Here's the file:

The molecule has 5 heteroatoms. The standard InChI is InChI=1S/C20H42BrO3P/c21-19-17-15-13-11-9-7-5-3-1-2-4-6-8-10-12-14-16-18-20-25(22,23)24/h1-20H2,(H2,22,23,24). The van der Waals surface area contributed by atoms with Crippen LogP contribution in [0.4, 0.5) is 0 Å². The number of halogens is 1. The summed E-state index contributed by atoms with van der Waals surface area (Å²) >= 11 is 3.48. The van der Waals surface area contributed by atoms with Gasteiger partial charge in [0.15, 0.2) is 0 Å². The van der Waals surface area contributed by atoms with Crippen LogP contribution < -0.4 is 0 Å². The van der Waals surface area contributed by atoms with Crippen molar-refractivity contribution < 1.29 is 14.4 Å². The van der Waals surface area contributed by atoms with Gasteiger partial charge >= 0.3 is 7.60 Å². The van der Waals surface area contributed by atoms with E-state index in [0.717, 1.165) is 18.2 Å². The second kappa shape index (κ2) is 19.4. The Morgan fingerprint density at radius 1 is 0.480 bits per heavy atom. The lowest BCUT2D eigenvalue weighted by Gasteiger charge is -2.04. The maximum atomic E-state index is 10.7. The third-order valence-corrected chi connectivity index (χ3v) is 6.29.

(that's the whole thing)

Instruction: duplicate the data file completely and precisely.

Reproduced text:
The molecule has 5 heteroatoms. The standard InChI is InChI=1S/C20H42BrO3P/c21-19-17-15-13-11-9-7-5-3-1-2-4-6-8-10-12-14-16-18-20-25(22,23)24/h1-20H2,(H2,22,23,24). The van der Waals surface area contributed by atoms with Crippen LogP contribution in [0.4, 0.5) is 0 Å². The number of halogens is 1. The summed E-state index contributed by atoms with van der Waals surface area (Å²) >= 11 is 3.48. The van der Waals surface area contributed by atoms with Gasteiger partial charge in [0.15, 0.2) is 0 Å². The van der Waals surface area contributed by atoms with Crippen LogP contribution < -0.4 is 0 Å². The van der Waals surface area contributed by atoms with Crippen molar-refractivity contribution < 1.29 is 14.4 Å². The van der Waals surface area contributed by atoms with Gasteiger partial charge >= 0.3 is 7.60 Å². The van der Waals surface area contributed by atoms with E-state index in [0.717, 1.165) is 18.2 Å². The second kappa shape index (κ2) is 19.4. The Morgan fingerprint density at radius 1 is 0.480 bits per heavy atom. The lowest BCUT2D eigenvalue weighted by Gasteiger charge is -2.04. The maximum atomic E-state index is 10.7. The third-order valence-corrected chi connectivity index (χ3v) is 6.29.